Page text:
Cornelia, the widowed Countess of Wyckend, is traveling to a remote convent in France in the company of her distant cousin, Alistair Russell. They must collect the orphaned young daughter of a relative and escort her back to England. But Napoleon is now on Elba and the place to be is Vienna, where the peace talks are taking place. After picking up young Lili, Alistair and Cornelia decide to travel to Austria.
Once in Vienna, Alistair quickly finds them accommodations at the opulent home of Alva Potter, a very wealthy widow who wishes to gain entrance into Society. Playing hostess to a countess and the sartorially splendid Mr. Russell will be quite a feather in her cap. Alistair and Cornelia attend balls and amuse the sheltered Lili with simple pleasures such as picnics in the park. Cornelia begins to fall for the handsome Alistair. Then she meets up with a figure from her past, a man who caused her unspeakable horror. A man who may have the same evil designs on Lili.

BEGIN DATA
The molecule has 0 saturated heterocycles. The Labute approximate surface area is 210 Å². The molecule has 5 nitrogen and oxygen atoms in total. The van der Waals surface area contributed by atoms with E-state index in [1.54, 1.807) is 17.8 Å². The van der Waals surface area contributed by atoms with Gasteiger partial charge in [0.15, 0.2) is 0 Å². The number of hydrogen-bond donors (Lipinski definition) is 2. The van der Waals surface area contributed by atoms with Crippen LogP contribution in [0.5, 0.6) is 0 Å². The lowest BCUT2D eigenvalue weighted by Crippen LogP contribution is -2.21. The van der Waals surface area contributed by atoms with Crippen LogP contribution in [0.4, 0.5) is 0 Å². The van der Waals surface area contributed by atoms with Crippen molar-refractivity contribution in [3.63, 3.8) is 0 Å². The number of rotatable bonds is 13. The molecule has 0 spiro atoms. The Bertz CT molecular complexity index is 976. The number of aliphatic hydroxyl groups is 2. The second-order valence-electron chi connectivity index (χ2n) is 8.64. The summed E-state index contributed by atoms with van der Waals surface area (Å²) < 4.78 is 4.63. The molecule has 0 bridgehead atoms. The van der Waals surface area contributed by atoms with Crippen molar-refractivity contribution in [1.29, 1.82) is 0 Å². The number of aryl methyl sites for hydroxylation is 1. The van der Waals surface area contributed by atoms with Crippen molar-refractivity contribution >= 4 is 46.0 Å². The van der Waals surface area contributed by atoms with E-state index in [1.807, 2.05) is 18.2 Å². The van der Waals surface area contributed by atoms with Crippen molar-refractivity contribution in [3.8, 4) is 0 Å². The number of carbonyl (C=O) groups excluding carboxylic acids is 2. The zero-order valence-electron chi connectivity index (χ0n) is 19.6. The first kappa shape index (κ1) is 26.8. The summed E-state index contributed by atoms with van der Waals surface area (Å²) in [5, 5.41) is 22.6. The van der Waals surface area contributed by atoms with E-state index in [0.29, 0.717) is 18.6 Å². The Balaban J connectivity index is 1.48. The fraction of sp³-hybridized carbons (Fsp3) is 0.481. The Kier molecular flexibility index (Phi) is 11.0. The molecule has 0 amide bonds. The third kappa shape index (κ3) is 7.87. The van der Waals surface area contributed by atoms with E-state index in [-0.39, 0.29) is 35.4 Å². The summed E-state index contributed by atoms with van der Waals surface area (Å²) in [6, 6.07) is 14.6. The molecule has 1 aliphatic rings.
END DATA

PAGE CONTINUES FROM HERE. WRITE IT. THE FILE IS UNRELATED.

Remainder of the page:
The Wary Widow is told in first person, from Cornelia's point of view. Unfortunately, Cornelia comes across as rather placid and uninteresting. Readers are never privy to Alistair's thoughts, but his character is delineated strongly, thanks to several well-written scenes in which he reveals his background and his frustration at being seen only as a handsome fop. Where Cornelia seems to drift, not quite knowing what to do with either Lili or Alistair, Alistair is a man of action. His actions bring him to life.
Some of Cornelia's actions are confusing. When she first meets Lili, Cornelia tells Alistair that she canít possibly take charge of the girl and she isn't sure where to send her. Since Cornelia is a wealthy widow with no children who possesses not only a London house but a large estate, this didn't seem to make much sense. There wasn't anything standing in the way of her offering Lili a home, other than it would cut into her own rather staid social life. It was a bit hard to admire her.
The Vienna setting offers a look into Regency life outside of London, and it was well-drawn and interesting. And the nasty villain is evil enough to make a reader's skin crawl. The inventive ending struck me as just right.
The Wary Widow offers up an intriguing hero, all the more so because he must reveal himself to us in layers. You'll get to know him well. While Cornelia makes less of an impression, this is diverting Regency read.